These are highly tumultuous times. Russia’s invasion of Ukraine has shattered the peace Europe has mostly enjoyed since World War 2. A humanitarian disaster is unfolding, Russia has moved from being on the fringes of the international community to becoming an international pariah state in record time. Countries around the world are taking drastic steps to punish Russia for infringing the sovereignty of a democratic European nation and for the horrible wave of destruction and death they have unleashed. To be clear, we also oppose Russia’s actions and wish for peace as soon as possible as well as the safety and security of people in and around Ukraine.

There are many media outlets covering the war, but from the perspective of this Blog, we should consider what impact this terrible war will have on the toy industry, even though that pales into insignificance compared to what is happening to Ukraine and the people of Ukraine.

The toy industry has rallied to do what it can to help, with donations of money and products to Ukrainian people and to UNICEF and other humanitarian organisations. Some companies have gone as far as to stop shipping toys into Russia. Lego has announced that they are stopping shipments of Lego into Russia, despite the company having more than 80 stores in Russia. Playmobil has also stopped shipments into Russia.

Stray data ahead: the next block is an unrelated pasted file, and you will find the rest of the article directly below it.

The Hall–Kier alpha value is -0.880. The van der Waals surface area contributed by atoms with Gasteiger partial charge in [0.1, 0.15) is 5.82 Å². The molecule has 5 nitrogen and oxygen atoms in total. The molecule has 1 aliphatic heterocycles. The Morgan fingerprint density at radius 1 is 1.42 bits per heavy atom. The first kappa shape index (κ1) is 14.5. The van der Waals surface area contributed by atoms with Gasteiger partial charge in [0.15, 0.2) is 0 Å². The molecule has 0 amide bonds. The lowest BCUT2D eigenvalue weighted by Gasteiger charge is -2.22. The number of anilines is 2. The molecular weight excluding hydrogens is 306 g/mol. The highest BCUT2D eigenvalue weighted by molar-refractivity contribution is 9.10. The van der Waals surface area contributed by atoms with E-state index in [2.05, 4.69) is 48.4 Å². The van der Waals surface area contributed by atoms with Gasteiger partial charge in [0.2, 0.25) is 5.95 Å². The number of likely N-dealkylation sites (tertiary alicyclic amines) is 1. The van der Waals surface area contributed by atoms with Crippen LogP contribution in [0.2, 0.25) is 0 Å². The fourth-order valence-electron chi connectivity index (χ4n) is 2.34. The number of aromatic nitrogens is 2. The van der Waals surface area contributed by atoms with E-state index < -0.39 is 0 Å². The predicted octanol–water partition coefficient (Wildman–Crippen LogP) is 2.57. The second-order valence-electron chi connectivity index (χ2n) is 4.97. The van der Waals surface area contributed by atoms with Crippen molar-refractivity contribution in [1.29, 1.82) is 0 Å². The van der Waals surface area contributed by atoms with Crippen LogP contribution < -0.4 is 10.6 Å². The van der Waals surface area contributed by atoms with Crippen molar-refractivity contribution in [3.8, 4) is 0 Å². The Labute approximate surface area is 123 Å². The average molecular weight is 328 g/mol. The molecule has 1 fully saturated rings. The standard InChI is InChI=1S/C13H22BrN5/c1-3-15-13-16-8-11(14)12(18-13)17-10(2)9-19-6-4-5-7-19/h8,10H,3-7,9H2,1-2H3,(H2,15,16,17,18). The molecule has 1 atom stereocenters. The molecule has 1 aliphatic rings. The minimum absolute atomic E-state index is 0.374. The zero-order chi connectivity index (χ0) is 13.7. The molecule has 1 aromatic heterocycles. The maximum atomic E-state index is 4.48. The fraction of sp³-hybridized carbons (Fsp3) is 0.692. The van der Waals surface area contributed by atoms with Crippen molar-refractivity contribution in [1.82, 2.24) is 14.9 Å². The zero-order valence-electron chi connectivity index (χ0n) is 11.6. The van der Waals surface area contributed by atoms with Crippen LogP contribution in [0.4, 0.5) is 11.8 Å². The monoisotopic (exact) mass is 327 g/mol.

Clearly many toy companies will lose some revenue opportunities for 2022 and possibly beyond – Russia represents a significant but not major market on a global scale for toys. While stopping shipments is understandable from both a humanitarian and corporate risk perspective, this could deliver a negative impact on the innocent children of Russia, but not being able to buy your favourite toys is nothing compared to the terror and danger being experienced by innocent Ukrainian children and their families.

Oil prices have soared even higher, hitting highs in excess of $115 per barrel. This will have a further effect on consumer inflation, both in terms of transportation costs & in terms of plastic resin prices. It looks like 2022 is going to see even higher consumer price inflation versus 2021, and at this stage it is hard to see how all the factors driving inflation will disappear heading into 2023. We can therefore expect another round of awkward conversations with retailers about pricing and reasonable pricepoints heading into peak season trading in 2022 and beyond.

These are difficult times for our industry and humanity as a whole. Above all, we would like to reiterate our support for the Ukrainian people, and that the unspeakable horrors of war have returned to Europe. All the challenges of managing toy businesses through the pandemic, the shipping crisis and inflation fade into irrelevance when considering the loss of life currently happening in Ukraine.